on a set, she had to use sided over the waffle iron. She talked to housewives for hours,

trying to impress them with the fact that the waffle batter she

called me aside. "Please, demonstrated was better than the kind they made up at home.

The dramatic ability that the
home town folks told her she had
before she came to Hollywood
thus served its purpose.

You meet the girls on the
street. They put up a good
front. They are a proud lot.
Oh, they're just between engage-
ments. It won't be long until

they'll be working "steady"
again. And isn't it strange
that you just happened to
catch them in one of their old-
est frocks ?

The wise ones are not wait-
ing for the talkie fad to be over.
They have left the business
completely.

In Jessie Wadsworth's office
(Jessie is an actor'sagent) Isaw,
at the desk, a brisk, efficient,
beautiful secretary. "Hello,
Miss Wadsworth's office. Miss
Wadsworth isn't in. Who's call-
ing, please?"

She turned to me and smiled
and I remembered Frances
Johnstone, one of the most

[ PLEASE TURN TO PAGE 122 ]



Recall "The Wedding of the
Painted Doll" in "The
Broadway Melody"? Then
you remember Joyce Mur-
ray, who is the new type of
talkie extra girl. She can do
all sorts of acrobatic dances
— and do them well

31





/T^ home— Mr. and Mrs. Douglas Fairbanks, Jr. Joan Crawford and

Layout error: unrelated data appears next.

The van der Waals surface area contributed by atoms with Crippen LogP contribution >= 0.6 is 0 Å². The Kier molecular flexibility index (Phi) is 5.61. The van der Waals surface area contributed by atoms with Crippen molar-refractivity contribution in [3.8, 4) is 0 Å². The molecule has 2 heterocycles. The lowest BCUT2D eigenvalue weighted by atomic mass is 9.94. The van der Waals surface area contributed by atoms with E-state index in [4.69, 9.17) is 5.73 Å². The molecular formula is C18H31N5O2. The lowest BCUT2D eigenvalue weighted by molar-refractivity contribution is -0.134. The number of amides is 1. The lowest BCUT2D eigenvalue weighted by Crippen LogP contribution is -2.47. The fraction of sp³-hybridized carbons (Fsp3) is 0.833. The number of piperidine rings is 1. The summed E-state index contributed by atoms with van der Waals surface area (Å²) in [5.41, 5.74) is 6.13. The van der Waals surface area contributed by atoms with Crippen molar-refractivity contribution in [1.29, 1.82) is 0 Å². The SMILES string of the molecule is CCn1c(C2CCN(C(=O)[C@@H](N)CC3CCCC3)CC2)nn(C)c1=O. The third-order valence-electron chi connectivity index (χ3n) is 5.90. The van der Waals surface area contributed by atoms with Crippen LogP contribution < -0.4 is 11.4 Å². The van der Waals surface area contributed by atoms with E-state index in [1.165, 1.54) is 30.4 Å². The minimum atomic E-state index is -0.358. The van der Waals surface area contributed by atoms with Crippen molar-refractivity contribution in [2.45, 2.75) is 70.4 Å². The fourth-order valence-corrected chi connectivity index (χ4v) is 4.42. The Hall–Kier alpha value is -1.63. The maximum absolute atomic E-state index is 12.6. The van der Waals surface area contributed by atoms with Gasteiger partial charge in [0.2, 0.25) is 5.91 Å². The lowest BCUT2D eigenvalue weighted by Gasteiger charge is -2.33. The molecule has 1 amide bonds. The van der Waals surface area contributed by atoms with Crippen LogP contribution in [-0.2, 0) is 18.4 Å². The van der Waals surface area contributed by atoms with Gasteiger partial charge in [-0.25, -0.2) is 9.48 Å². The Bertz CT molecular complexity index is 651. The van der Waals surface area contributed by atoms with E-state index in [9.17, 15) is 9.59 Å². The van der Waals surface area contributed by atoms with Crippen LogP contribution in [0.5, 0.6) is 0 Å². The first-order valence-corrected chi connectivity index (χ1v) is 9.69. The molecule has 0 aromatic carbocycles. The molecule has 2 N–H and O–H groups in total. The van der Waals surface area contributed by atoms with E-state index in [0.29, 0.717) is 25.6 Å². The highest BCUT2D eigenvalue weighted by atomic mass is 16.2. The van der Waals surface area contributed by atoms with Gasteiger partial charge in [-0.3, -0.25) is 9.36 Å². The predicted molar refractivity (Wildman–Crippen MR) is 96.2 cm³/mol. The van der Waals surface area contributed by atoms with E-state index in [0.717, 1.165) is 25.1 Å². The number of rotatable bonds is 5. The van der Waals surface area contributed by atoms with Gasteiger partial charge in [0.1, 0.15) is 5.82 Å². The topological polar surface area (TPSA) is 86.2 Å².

(^yi youns: Doug were married on June 3rd, in New York. The ceremony

took place at St. Malachy's Roman Catholic Church, with the Rev.

Edward F. Leonard officiating. This is the actors' church, near Broadway,

from which Valentino was buried




The grand old Hotel Hollywood, filmland's first and most famous inn, on a busy, licentious
afternoon. Note the orgy in progress on the lawn. What these walls have heard!

Ip Daring Days of

Hollywood

Hollywood Has Vanished Along with
Tahiti and Timbuctoo, Says Herbert Howe



THE Hollywood hotel, in its flesh-colored stucco, sprawled
in the morning sun like a freshly tubbed baby. Wreathed
in flowers and the coo of birds, it was all innocence. But
tourist ladies poking among the shrubs suddenly re-
coiled with frightened squawks. There, under a pink Ophelia
rose, lay a gentleman in pajamas.

Thus is Hollywood discovered: under the rose, the serpent.
Or at least so it was in the palmy days of ten years ago.

At first it was thought that the gentleman in robe dc unit had
been winged from his window by a carefree bullet from Te.xas
Guinan's gat. Te.x lived at the hotel, and in those days was the
two-gun woman of pictures, "the female Bill Hart"; whenever
she returned from a tour she was met by her cowboys and
escorted to the hotel with a rattle of musketry. The regular
guests knew enough to bury their heads in their pillows and